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There are two guys from Farmington, who if they were born in another place and culture, could fit right in with the Teasing Clan of the Crow Indians.

Farmington football fans listening to their witty dialogue for the last few seasons enjoyed Randy Osnes providing color commentary alongside Jeff Oxford's play-by-play on the FarmCards Live football weekly webcasts. I need somebody to talk Crow to here in NWA so I'm about ready to adopt them into my Teasing Clan.

The Teasing Clan functions to instill a sense of discipline as part of Native American culture unique to the Crow, through joking or teasing, which is meant to keep an individual humble. Anyone feeling big-headed need only spend about half-an-hour with their teasing cousins, who through the nature of their kinship are permitted to say anything they want or feel necessary to bring egos in line.

All it would take is to apply a little war paint, dye their hair dark, add some feathers, and get a Star Trek transporter, then lock onto Osnes and Oxford, re-scramble their molecules if it were possible to use Science Fiction technology, and beam them from Northwest Arkansas to South-Central Montana while leaving their personalities intact.

The two have been friends for many years, and went to school together at Farmington. Their close rapport comes across as they feed off each other while announcing the games.

"We have a good time," Osnes said. "Now, Ox is the guy, he's the broadcaster. I'm just the one who gets to go in there and hang out with him."

Each brings a certain level of expertise and intimate familiarity with Farmington's athletic program along with vast knowledge of not only local sports history, but going beyond that retaining memories of what's transpired across the state in the realm of sports for at least the last quarter of a century.

It's the kind of institutional memory Farmington loses as a matter of attrition with Osnes set to join the list of former Cardinal staff including athletic director Brad Blew and former superintendent Bryan Law, who both left in 2020. Osnes recently announced he intends to leave the Cardinal coaching ranks at the end of school year 2020-2021.

Certain opponents like Greenbrier might get razzed a little bit, but there will be a reason, in Greenbrier's case relating to the fact that during Farmington first season as a member of the 5A West in football -- the Panthers, playing on their home field, inexplicably were able to run three plays from scrimmage including one in which their quarterback got sacked by Farmington's defense in the last eight seconds of the first half. The clock never hit zero until Greenbrier scored.

Yet, regardless of their unabashed hometown loyalties to Farmington, both Osnes and Oxford interject objectivity into their announcing. When an opponent makes an outstanding play that gets recognized. Neither do they ignore or disregard mistakes made by the Cardinals during the course of a game.

All that adds up to a top notch webcast during football season. Oxford also calls Farmington basketball games and Osnes said, "He [Oxford] understands basketball as well as any person I've ever been around."

Osnes utilizes his years of coaching football having led Farmington's junior high program for 15 seasons as head junior high coach before leaving the program following the 2010 season to give viewers insights into what coaches are trying to achieve through their players on the field.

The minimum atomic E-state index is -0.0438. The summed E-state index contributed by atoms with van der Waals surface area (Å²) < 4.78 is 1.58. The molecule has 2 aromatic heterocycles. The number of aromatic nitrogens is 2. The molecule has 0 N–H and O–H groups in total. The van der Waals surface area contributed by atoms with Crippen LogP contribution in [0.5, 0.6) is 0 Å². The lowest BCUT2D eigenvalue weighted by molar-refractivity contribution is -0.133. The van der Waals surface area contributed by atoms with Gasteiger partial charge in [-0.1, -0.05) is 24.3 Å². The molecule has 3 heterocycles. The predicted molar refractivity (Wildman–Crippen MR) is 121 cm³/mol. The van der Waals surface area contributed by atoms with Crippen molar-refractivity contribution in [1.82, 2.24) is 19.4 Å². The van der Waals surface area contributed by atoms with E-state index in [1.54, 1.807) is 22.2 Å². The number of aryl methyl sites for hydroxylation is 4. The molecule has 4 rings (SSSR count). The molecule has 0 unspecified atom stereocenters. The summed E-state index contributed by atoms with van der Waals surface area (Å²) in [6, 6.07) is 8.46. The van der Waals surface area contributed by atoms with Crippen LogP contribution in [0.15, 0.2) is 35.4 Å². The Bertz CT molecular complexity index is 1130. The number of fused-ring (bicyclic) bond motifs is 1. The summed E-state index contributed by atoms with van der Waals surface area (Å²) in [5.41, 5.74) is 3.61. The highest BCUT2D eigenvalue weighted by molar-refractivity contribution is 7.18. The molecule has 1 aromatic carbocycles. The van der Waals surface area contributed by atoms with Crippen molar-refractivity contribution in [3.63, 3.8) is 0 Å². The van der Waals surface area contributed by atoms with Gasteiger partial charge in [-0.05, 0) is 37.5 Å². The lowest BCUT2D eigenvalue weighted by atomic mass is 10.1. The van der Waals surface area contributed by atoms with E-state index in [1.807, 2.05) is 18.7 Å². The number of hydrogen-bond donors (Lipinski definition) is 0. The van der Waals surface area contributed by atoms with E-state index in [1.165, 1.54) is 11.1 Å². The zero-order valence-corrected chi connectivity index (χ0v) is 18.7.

"I thoroughly enjoy the chess match and the schemes and the plan A's and plan B's that go along with football," Osnes said. "To me, it's the greatest chess game you could ever play where there's 22 situations [11 players on each team] that could happen any time."

Osnes points out the broadcast team features a host of people behind the scenes making things happen including district technology coordinator Jarod Morrison, who wears many hats and occasionally chimes in during the webcasts.

"Jarod Morrison is up there every once in awhile doing double-duty, doing triple-duty or doing quadruple-duty, whatever he's got going on these days," Osnes said.

Journalism teacher Brian Dean oversees Farmington students, who set up the equipment and take care of the technical logistics for each webcast. Osnes appreciates the support crew.

"I'm just the lucky one that gets to go up there and talk football and talk about the situations and hopefully make it entertaining or more enjoyable as far as the strategy side of things and what's going to happen," Osnes said.

Getting into a banter with Oxford equals a losing proposition for almost anybody else, yet Osnes holds his own.

"Football's a great sport and Ox and I thoroughly enjoy calling the game,"Osnes said. "Now, there's no better play-by-play in this area than Jeff Oxford that I've heard. He makes it entertaining and there's nobody any more quick-witted than Jeff Oxford. You could try, if you want to try, but he's going to tear you up; and Ox just does a tremendous job."

If I start teaching them Crow, we'll probably get all kinds of crazy mixed language puns like taking the Crow word for "and" which is pronounced "duk," and injecting it into a sentence using English nouns and Crow verbs with an explanation that any noun ending in a vowel or "L" sound in Crow gets an "sh" added to the end of it.

Donald duk Kamalash duk. Kootasaak, which translates into English as "Donald and Kamala, it is not so or No way!"

Welcome to the Teasing Clan.

MARK HUMPHREY GREW UP AMONG A VAST EXTENDED FAMILY AMONG THE CROW INDIANS. HE IS A MEMBER OF A FEDERALLY-RECOGNIZED TRIBE, AND A SPORTS WRITER FOR THE ENTERPRISE-LEADER.

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